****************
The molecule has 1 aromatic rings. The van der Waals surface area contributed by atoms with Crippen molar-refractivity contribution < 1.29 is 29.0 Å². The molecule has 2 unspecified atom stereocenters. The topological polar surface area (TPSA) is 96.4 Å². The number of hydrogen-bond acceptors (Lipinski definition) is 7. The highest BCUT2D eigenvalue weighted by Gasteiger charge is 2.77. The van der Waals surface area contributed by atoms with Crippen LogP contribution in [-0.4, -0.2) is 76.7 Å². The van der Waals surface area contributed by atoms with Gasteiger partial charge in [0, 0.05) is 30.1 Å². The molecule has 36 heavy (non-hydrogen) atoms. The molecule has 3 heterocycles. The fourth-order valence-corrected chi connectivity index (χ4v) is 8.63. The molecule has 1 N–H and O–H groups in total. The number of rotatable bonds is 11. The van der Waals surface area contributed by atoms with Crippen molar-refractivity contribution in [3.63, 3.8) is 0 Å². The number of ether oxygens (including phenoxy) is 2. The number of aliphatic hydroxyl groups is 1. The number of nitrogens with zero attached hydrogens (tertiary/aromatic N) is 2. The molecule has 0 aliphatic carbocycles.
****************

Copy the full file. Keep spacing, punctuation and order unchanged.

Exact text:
The molecule has 1 aromatic rings. The van der Waals surface area contributed by atoms with Crippen molar-refractivity contribution < 1.29 is 29.0 Å². The molecule has 2 unspecified atom stereocenters. The topological polar surface area (TPSA) is 96.4 Å². The number of hydrogen-bond acceptors (Lipinski definition) is 7. The highest BCUT2D eigenvalue weighted by Gasteiger charge is 2.77. The van der Waals surface area contributed by atoms with Crippen LogP contribution in [-0.4, -0.2) is 76.7 Å². The van der Waals surface area contributed by atoms with Gasteiger partial charge in [0, 0.05) is 30.1 Å². The molecule has 36 heavy (non-hydrogen) atoms. The molecule has 3 heterocycles. The fourth-order valence-corrected chi connectivity index (χ4v) is 8.63. The molecule has 1 N–H and O–H groups in total. The number of rotatable bonds is 11. The van der Waals surface area contributed by atoms with Crippen molar-refractivity contribution in [3.63, 3.8) is 0 Å². The number of ether oxygens (including phenoxy) is 2. The number of aliphatic hydroxyl groups is 1. The number of nitrogens with zero attached hydrogens (tertiary/aromatic N) is 2. The molecule has 0 aliphatic carbocycles.